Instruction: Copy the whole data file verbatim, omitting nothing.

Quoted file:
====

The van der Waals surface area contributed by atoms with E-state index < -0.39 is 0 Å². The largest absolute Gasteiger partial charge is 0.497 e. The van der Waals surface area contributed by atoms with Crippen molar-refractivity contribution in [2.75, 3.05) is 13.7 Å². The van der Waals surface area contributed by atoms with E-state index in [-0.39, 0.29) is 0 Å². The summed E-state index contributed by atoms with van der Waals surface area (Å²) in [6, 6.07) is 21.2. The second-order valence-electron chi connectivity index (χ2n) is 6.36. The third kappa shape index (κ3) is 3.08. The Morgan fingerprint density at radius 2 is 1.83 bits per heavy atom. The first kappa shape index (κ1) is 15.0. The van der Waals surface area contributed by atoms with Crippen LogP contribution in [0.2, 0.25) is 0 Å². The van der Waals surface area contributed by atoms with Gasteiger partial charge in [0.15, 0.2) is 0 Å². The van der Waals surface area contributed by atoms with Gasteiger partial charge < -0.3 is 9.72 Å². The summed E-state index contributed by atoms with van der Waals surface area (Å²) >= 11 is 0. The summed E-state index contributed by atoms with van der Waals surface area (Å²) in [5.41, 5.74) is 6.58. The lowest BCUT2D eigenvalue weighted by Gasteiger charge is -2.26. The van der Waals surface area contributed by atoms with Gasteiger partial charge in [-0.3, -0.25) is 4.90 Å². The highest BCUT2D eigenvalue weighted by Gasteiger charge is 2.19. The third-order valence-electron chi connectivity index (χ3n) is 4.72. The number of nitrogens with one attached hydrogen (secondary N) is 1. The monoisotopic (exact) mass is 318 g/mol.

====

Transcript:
The van der Waals surface area contributed by atoms with E-state index < -0.39 is 0 Å². The largest absolute Gasteiger partial charge is 0.497 e. The van der Waals surface area contributed by atoms with Crippen molar-refractivity contribution in [2.75, 3.05) is 13.7 Å². The van der Waals surface area contributed by atoms with E-state index in [-0.39, 0.29) is 0 Å². The summed E-state index contributed by atoms with van der Waals surface area (Å²) in [6, 6.07) is 21.2. The second-order valence-electron chi connectivity index (χ2n) is 6.36. The third kappa shape index (κ3) is 3.08. The Morgan fingerprint density at radius 2 is 1.83 bits per heavy atom. The first kappa shape index (κ1) is 15.0. The van der Waals surface area contributed by atoms with Crippen LogP contribution in [0.2, 0.25) is 0 Å². The van der Waals surface area contributed by atoms with Gasteiger partial charge in [0.15, 0.2) is 0 Å². The van der Waals surface area contributed by atoms with Gasteiger partial charge < -0.3 is 9.72 Å². The summed E-state index contributed by atoms with van der Waals surface area (Å²) >= 11 is 0. The summed E-state index contributed by atoms with van der Waals surface area (Å²) in [5.41, 5.74) is 6.58. The lowest BCUT2D eigenvalue weighted by Gasteiger charge is -2.26. The van der Waals surface area contributed by atoms with Gasteiger partial charge in [-0.3, -0.25) is 4.90 Å². The highest BCUT2D eigenvalue weighted by Gasteiger charge is 2.19. The third-order valence-electron chi connectivity index (χ3n) is 4.72. The number of nitrogens with one attached hydrogen (secondary N) is 1. The monoisotopic (exact) mass is 318 g/mol.